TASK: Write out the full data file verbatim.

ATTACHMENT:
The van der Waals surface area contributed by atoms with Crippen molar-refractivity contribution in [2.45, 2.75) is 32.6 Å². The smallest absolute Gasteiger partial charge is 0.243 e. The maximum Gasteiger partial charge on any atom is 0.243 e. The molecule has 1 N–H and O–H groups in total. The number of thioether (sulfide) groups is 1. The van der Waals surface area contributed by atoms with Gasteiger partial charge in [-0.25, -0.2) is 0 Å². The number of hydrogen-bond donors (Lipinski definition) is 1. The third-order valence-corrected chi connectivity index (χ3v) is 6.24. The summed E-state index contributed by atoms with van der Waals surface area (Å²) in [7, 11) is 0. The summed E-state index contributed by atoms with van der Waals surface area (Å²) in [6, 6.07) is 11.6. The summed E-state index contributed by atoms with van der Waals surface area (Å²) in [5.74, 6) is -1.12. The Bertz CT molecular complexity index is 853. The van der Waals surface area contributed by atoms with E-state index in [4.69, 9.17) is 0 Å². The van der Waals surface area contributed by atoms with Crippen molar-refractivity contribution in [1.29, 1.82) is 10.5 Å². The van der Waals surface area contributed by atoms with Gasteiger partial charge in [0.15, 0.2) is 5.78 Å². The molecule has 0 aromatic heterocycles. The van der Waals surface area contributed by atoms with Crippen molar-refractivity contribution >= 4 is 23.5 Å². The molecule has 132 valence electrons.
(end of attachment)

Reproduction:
The van der Waals surface area contributed by atoms with Crippen molar-refractivity contribution in [2.45, 2.75) is 32.6 Å². The smallest absolute Gasteiger partial charge is 0.243 e. The maximum Gasteiger partial charge on any atom is 0.243 e. The molecule has 1 N–H and O–H groups in total. The number of thioether (sulfide) groups is 1. The van der Waals surface area contributed by atoms with Gasteiger partial charge in [-0.25, -0.2) is 0 Å². The number of hydrogen-bond donors (Lipinski definition) is 1. The third-order valence-corrected chi connectivity index (χ3v) is 6.24. The summed E-state index contributed by atoms with van der Waals surface area (Å²) in [7, 11) is 0. The summed E-state index contributed by atoms with van der Waals surface area (Å²) in [6, 6.07) is 11.6. The summed E-state index contributed by atoms with van der Waals surface area (Å²) in [5.74, 6) is -1.12. The Bertz CT molecular complexity index is 853. The van der Waals surface area contributed by atoms with E-state index in [4.69, 9.17) is 0 Å². The van der Waals surface area contributed by atoms with Crippen molar-refractivity contribution in [1.29, 1.82) is 10.5 Å². The van der Waals surface area contributed by atoms with Gasteiger partial charge in [0.15, 0.2) is 5.78 Å². The molecule has 0 aromatic heterocycles. The van der Waals surface area contributed by atoms with Crippen molar-refractivity contribution >= 4 is 23.5 Å². The molecule has 132 valence electrons.